Jean de Meun is best known for his continuation of the Roman de la Rose, the most famous love poem of the Middle Ages, composed in the 1270s, see lots 23 and 31. There he commented on how valuable Boethius's De consolatione would be to the laity if it were translated. Apparently unaware of earlier French translations, he made his own c.1300, which he dedicated to Philip IV. There is a modern edition by V. Dedeck-Héry in Mediaeval Studies 14, 1952, pp.165-275; this manuscript is not among the 17 known to him, 'The manuscripts of the translation of Boethius's De consolatione by Jean de Meung', Speculum, 1940, pp.432-43.
Le Testament, datable after 1291, proved very popular. The two texts were rarely coupled -- another 14th-century example is in Amiens, Bibl. mun. 412, since they are not directly related in theme. Philosophy consoled the imprisoned Boethius by reminding him that the source of true happiness does not lie in material things or external circumstances, a reassuring message which retained its appeal into the modern era. In Le Testament, Jean de Meun employed quatrains with a single rhyme to criticise aspects of contemporary life, finding chief fault with women and friars, so that it frequently followed the Roman de la rose, in which he expressed similarly anti-feminine views, see lot 31. The first 1,380 lines remain in this mansucript, which is not among the 116 copies listed by S. Buzzetti Gallarati, 'Nota bibliografia sulla tradizione manoscritta del Testament di Jean de Meun', Revue Romane, XIII, 1978, pp.2-35; the same author published a modern edition, Le Testament de Jean de Meun, 1989.
The miniatures are in the distinctive style associated with Richard de Montbaston, documented as an illuminator in Paris from 1338 until his death in 1353, when his illuminator wife, Jeanne, took over the business. The Montbastons specialised in vernacular texts and were much in demand from the King downwards: over fifty manuscripts have been attributed to them, dating from the 1320s to the 1350s. Although they contributed to nineteen copies of the Roman de la rose, this is the only copy of Jean de Meun's translation of Boethius to be attributed to them. The miniatures seem definitely by the hand identified as Richard's, through his 'signed' Legende dorée manuscript of 1348, Paris, BnF, Ms fr.241, since the figures have his characteristic indented noses, as well as the shorthand delineations of eyes and mouths that he shared with his wife. The simple modelling of the drapery by ink lines, usually a characteristic of Jeanne's work, suggests that these miniatures may date from early in Richard's career. For the couple, see R. and M. Rouse, Manuscripts and their Makers: Commercial Book Producers in Medieval Paris 1200-1500, 2000, esp. I, pp.35-60.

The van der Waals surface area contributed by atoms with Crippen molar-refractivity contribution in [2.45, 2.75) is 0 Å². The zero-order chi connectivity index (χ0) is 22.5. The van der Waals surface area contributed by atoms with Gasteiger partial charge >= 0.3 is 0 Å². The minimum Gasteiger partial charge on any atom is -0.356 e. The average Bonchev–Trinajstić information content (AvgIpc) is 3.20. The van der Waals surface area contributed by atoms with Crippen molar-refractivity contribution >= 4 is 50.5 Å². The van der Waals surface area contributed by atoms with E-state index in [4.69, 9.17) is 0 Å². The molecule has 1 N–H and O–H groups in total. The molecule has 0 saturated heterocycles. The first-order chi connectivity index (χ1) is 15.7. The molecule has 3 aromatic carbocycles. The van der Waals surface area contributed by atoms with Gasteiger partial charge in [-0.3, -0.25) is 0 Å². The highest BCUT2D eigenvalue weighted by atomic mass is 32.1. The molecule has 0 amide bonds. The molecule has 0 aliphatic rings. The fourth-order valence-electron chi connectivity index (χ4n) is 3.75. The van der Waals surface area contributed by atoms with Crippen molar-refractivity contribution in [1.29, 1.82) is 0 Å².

An intriguing aspect of this manuscript is the appearance of what were originally instructions to illuminators as formal headings before the second and third miniatures. For the third miniature the instruction is carried out exactly: '.i. homme gisant en .i. lit et une fame en estant seur son chef tenant .i. ceptre en sa main senestre et en la destre main .i. livre es doit estre la dame haute et grant et de viel aage une couronne en son chief et doit parler a boece. et doivent estre au pie du lit .iii. jones fames pecheresses en leur estant'. The aged lady, Philosophy, has her head covered becomingly; the three sinful young ladies wear more body-hugging robes and fetching green bonnets. Their presence is explained on f.5: they are the muses, whom Philosophy banishes from Boethius's bedside as 'communes putereles', because they poison the soul instead of healing it. The first miniature of Jean presenting his book to the crowned Philip IV is a direct illustration of the dedicatory prologue, which would have required little explanation or instruction.
Boethius's text was divided into five books but the divisions are a little confused in this copy. Each, except for Book V, starts with a large gold-ground initial but there is an additional break in Book III, at f.46, with a repeated rubric for Book III and large initial; Book IV is correctly headed, f.60, but Book V opens with a one-line initial and no rubric. The scribe, who signed off with a well-known couplet prayer, was presumably following his exemplar when he left spaces for large initials and rubrics.
Le Testament is also very directly illustrated by its historiated initial of the Trinity, with Christ on the Cross, whose aid the poet invokes in the opening lines. Each quatrain is then marked by a red or blue initial. At least one of the copies of the Roman de la rose illuminated by Richard de Montbaston included Le Testament, Chantilly, Musée Condé, Ms 655.
The subjects of the miniatures are as follows: Jean de Meun presents his translation to Philippe IV, f.1; a doctor examining a urine glass, f.4v; Philosophy and three muses at Boethius's bedside, f.5.
The subject of the historiated initial is the Trinity, f.98.